Why You Don’t Have To Read Everything In Comics

Why You Don’t Have To Read Everything In Comics

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As part of running How to Love Comics I noticed that many people have the assumption that in order to get into comics you need to have read everything that has come before – whether that be from issue #1 or 50+ years of history. With shared universes and characters that have been around for decades, it can be a bit confusing on the surface as to where to start. I think binge-watching TV shows like Game of Thrones or Breaking Bad has a part in it too. Shows like this have trained people that to get the most out of entertainment you need to start from the very start and be deeply invested in order to be a fan.

Well, I’m here to tell you that is not the case.

While some comics you might get more out of reading from the very start, most comics you can jump in anywhere. Nowadays there’s all kind of aides which can bring you up to speed with what’s happening – whether it be what happened in a previous story or even what’s happening in a current storyline. With summary pages, you get a brief overview of what has happened previously in the comic series/story in a few brief paragraphs. Some, for example, Marvel also gives a brief overview of the character or team as well so you can get up to speed with what they are all about. Some editors will also give notes if stories or events are referenced. These point you in the right direction, if you’re curious, as to where to go if you want to find out what went on without reading everything. Finally, there’s plenty of online resources where you can read up on if you just want a quick overview. Resources such as Wikipedia, Comic Vine and a variety of guides all over the internet (including from your’s truly) make this so easy.

Power Man And Iron Fist #2 summary page.
Power Man And Iron Fist #2 summary page.

If all else fails, a good writer will give readers everything they need to know in order to understand the comic. If they haven’t given you the broad strokes then they haven’t done their job properly. Through dialogue or narration, the writer has the power to give the reader any information they need to move forward. This could be in the form of what has been happening in a story, explaining what happened in a previous story or summarising a character. The writer has the power to take the reader on a journey and good writers will make sure that journey isn’t one of confusion.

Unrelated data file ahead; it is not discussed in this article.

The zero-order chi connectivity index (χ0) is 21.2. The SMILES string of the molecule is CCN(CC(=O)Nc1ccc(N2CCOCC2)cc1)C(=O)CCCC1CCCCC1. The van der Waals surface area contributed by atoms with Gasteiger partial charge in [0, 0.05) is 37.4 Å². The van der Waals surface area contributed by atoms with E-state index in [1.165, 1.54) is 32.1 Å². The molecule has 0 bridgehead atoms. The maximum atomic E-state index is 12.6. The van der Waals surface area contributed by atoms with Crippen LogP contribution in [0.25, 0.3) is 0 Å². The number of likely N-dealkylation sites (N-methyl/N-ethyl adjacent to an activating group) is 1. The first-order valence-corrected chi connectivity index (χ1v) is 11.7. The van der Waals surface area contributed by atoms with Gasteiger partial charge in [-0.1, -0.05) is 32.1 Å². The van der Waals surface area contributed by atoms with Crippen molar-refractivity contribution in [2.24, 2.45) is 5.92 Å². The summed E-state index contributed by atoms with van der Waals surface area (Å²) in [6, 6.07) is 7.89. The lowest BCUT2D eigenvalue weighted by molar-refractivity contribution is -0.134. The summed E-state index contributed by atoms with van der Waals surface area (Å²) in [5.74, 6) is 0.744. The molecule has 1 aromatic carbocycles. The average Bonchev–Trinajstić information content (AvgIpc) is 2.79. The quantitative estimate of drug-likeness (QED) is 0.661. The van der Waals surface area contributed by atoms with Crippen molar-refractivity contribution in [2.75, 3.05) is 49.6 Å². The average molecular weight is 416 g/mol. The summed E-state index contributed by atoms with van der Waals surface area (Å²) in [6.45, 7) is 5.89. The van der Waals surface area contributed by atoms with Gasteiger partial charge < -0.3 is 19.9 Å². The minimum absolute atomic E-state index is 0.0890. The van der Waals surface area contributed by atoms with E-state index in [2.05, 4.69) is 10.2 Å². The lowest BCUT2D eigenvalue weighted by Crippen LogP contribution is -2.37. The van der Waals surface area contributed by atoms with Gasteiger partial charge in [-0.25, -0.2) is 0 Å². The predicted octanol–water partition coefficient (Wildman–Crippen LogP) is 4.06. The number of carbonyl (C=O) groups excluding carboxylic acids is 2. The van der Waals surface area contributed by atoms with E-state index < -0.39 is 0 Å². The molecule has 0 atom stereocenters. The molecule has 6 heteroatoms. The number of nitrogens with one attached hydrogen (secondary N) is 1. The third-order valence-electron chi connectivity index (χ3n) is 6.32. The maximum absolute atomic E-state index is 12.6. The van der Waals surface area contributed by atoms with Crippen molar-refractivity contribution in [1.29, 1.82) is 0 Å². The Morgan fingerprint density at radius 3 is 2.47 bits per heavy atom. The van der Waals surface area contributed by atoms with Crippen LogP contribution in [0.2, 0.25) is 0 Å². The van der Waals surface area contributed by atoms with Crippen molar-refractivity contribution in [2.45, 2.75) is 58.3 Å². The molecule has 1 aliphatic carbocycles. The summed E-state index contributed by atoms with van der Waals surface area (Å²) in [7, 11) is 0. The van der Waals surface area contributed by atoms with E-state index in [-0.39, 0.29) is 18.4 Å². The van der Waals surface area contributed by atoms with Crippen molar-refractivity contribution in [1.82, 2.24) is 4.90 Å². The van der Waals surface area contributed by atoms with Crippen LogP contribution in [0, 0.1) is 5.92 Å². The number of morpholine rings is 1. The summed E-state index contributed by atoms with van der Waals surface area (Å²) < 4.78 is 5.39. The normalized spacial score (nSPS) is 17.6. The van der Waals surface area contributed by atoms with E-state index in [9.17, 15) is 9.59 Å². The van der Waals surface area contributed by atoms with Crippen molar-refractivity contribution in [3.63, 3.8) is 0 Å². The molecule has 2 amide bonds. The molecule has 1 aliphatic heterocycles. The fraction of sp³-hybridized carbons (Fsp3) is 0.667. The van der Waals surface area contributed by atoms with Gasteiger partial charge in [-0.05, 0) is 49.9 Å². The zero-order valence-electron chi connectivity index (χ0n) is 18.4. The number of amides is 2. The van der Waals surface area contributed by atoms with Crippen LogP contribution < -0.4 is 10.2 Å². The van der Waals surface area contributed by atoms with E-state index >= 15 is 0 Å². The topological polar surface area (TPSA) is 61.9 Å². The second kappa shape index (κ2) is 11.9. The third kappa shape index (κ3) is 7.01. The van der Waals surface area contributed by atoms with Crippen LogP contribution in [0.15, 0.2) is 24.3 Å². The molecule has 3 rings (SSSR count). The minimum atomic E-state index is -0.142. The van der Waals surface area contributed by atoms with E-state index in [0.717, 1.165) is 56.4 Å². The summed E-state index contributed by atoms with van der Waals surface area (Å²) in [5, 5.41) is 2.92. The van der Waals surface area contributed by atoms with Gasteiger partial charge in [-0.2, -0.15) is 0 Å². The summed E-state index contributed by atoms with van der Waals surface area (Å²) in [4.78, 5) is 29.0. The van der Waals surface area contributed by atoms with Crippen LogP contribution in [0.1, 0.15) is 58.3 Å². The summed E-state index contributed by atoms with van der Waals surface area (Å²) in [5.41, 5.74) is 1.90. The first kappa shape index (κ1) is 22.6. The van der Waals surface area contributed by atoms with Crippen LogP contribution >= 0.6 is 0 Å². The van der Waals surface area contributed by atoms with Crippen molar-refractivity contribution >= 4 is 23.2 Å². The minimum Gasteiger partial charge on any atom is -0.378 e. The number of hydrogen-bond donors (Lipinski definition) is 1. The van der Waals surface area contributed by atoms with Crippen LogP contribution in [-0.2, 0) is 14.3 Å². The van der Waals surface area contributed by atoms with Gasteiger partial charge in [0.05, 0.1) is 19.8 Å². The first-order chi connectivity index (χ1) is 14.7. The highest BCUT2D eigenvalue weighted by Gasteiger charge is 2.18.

Not only do you not have started from the start, you’re not required to read absolutely everything that has come before. This applies to both character (some have multiple series) and comic series. I have a saying which comes in handy when people ask me about stories of characters, teams or comic series:

“Read the best, then read the rest.”

Think of it this way. There are thousands of issues of Superman comics, spread over a multiple series and more than 75 years. Not all of them are good. Some are absolutely terrible. Why read the bad and boring stories when you can read the best ones? Once you’ve read the best then check out the mediocre, boring and, if you’re feeling curious enough, the bad ones. Comics are too good to be wasted on bad stories purely based on the sake of reading everything. Go out and read the best stories first!

Where do you find the best stories? The internet or your local comic book store are great places to start. Whether it be based on a character, genre or theme, both have enthusiastic people which will recommend you comics which you should read.

There’s even this website! I’ve put together hundreds of recommendations articles, from reviews, lists and previews for great comics you should read. Each of them is an entry point to some of the best comics there are. A quick browse should reveal comics you will love without diving into everything that has come before.

I’m always looking for ways to add more recommendations – especially lists. If there’s a particular subject, whether it be based on a theme or character, you would like to see please let me know!

While TV has trained people to start at the very start with entertainment, comics are not the case. With a plethora or resources made by fans and publishers, it’s never been easier to dive into a comic without feeling lost and confused. Further to that, you don’t need to read everything that has come before it. Very few people have read everything and you wouldn’t want to. Not every comic is good, some of them are terrible. You’re better off reading the best then reading the rest. You’ll have a much more rewarding read because of it.


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Comments (3)

  • Thanks for the info about Comic Vine. It’s the only site I’ve been able to find that gives summaries of specific back issues.

  • Thank you for this. I’ve just recently started and very helpful along with what I already know from movies about Batman and Superman.

  • Well the problem with your approach is that I most often seem to have another taste than those people reviewing stuff. There are movies I like when nearly everyone else critizes them (Green Lantern, for example) and it’s the same with music books…and comics. Which means that I have to learn for myself what I like and whatnot.

    Which is why I’d rather start reading from the beginning whatever I choose to read and which is why I also tend to read storylines or events considered subpar by others just for continuity reasons (and often find by reading them that they are not nearly as awful as others make them out to be).

    What I do though is to make mental marks when I come across a writer whose writing I fall in love with and then just start reading other things he also wrote. This mostly guarantees that I’m not wasting my time with stuff I find boring.

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